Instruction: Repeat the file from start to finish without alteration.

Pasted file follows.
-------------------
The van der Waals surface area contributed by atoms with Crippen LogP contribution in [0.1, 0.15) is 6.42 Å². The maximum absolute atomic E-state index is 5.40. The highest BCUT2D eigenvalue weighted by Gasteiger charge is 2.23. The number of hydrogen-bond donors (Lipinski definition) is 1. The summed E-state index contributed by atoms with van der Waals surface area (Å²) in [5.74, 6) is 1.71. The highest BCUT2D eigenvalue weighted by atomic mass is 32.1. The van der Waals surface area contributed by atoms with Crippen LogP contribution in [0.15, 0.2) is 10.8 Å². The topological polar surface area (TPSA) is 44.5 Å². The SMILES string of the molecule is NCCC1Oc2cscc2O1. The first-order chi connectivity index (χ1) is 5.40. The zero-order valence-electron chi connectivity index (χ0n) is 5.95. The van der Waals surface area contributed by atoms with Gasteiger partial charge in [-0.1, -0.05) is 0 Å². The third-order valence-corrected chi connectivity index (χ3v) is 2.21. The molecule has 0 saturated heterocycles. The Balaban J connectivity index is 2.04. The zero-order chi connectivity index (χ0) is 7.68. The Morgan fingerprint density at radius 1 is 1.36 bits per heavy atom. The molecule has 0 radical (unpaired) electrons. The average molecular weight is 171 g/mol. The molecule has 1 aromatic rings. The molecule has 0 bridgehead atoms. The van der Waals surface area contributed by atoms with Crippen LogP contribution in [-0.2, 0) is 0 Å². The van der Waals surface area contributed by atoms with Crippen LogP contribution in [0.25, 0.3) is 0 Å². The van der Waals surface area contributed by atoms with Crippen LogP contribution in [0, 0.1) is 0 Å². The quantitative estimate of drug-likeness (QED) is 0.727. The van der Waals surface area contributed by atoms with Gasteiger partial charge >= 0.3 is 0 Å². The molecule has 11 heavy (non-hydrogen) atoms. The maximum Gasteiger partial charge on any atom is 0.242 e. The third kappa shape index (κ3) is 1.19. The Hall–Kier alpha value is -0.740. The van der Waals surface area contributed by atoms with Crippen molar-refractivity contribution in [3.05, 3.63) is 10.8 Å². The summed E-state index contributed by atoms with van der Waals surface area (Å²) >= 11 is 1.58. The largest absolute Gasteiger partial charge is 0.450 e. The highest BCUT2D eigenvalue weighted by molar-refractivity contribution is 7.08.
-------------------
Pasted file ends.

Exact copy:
The van der Waals surface area contributed by atoms with Crippen LogP contribution in [0.1, 0.15) is 6.42 Å². The maximum absolute atomic E-state index is 5.40. The highest BCUT2D eigenvalue weighted by Gasteiger charge is 2.23. The number of hydrogen-bond donors (Lipinski definition) is 1. The summed E-state index contributed by atoms with van der Waals surface area (Å²) in [5.74, 6) is 1.71. The highest BCUT2D eigenvalue weighted by atomic mass is 32.1. The van der Waals surface area contributed by atoms with Crippen LogP contribution in [0.15, 0.2) is 10.8 Å². The topological polar surface area (TPSA) is 44.5 Å². The SMILES string of the molecule is NCCC1Oc2cscc2O1. The first-order chi connectivity index (χ1) is 5.40. The zero-order valence-electron chi connectivity index (χ0n) is 5.95. The van der Waals surface area contributed by atoms with Gasteiger partial charge in [-0.1, -0.05) is 0 Å². The third-order valence-corrected chi connectivity index (χ3v) is 2.21. The molecule has 0 saturated heterocycles. The Balaban J connectivity index is 2.04. The zero-order chi connectivity index (χ0) is 7.68. The Morgan fingerprint density at radius 1 is 1.36 bits per heavy atom. The molecule has 0 radical (unpaired) electrons. The average molecular weight is 171 g/mol. The molecule has 1 aromatic rings. The molecule has 0 bridgehead atoms. The van der Waals surface area contributed by atoms with Crippen LogP contribution in [-0.2, 0) is 0 Å². The van der Waals surface area contributed by atoms with Crippen LogP contribution in [0.25, 0.3) is 0 Å². The van der Waals surface area contributed by atoms with Crippen LogP contribution in [0, 0.1) is 0 Å². The quantitative estimate of drug-likeness (QED) is 0.727. The van der Waals surface area contributed by atoms with Gasteiger partial charge >= 0.3 is 0 Å². The molecule has 11 heavy (non-hydrogen) atoms. The maximum Gasteiger partial charge on any atom is 0.242 e. The third kappa shape index (κ3) is 1.19. The Hall–Kier alpha value is -0.740. The van der Waals surface area contributed by atoms with Crippen molar-refractivity contribution in [3.05, 3.63) is 10.8 Å². The summed E-state index contributed by atoms with van der Waals surface area (Å²) >= 11 is 1.58. The largest absolute Gasteiger partial charge is 0.450 e. The highest BCUT2D eigenvalue weighted by molar-refractivity contribution is 7.08.